January 

At this time of the year The Big Dipper is not very far above its lowest point relative to the horizon.  In fact, if your viewing location is at 35 degrees latitude or less, most or all of The Big Dipper may be completely below the horizon. 

  

Figure 16: January constellations lying to the east of the meridian.

            If you live in a high northern latitude, you may skip over the next paragraph.

Normally, I shall assume that you will be making your observations in the early evening; however, if you live below 35 degrees latitude, I suggest that you  go out at 11 PM on your first night just to find Polaris.  Why?  Because then The Big Dipper should be high enough that you will be able to see most (if not all) of it.  The dipper will appear to be standing vertically with its handle end toward the horizon and the two pointer stars in the bowl will be the highest part.  If this description isnít clear to you, look at Figure 13 in the block labeled January.  Once you have found Polaris, note its position relative to a stationary object on the ground directly below it.  Now you will be able to find Polaris the next night in the early evening when the dipper is not visible.  At the beginning of the next night, follow the instructions below.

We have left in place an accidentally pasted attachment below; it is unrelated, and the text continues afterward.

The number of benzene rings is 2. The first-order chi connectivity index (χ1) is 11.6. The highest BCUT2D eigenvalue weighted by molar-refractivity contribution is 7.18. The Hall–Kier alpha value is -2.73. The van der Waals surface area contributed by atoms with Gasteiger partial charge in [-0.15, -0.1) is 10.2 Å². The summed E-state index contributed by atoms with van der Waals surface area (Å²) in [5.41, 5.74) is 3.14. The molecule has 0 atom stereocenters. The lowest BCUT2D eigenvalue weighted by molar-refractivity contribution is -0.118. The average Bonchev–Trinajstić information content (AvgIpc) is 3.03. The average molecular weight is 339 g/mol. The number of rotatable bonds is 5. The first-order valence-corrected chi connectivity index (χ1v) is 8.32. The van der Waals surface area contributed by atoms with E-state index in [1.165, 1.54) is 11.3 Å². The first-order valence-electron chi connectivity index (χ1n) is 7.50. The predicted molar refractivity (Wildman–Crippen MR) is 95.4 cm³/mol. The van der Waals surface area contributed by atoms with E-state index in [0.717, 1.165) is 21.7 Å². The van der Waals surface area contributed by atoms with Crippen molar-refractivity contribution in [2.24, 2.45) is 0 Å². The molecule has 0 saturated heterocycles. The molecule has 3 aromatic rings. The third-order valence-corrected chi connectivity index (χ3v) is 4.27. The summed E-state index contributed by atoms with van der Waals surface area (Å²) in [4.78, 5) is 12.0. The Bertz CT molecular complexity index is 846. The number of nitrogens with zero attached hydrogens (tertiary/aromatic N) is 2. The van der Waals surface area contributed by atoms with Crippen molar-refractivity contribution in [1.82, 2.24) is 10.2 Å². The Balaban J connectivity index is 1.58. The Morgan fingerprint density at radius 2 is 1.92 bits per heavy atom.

copyright 2004 Singularity Scientific, all rights reserved.

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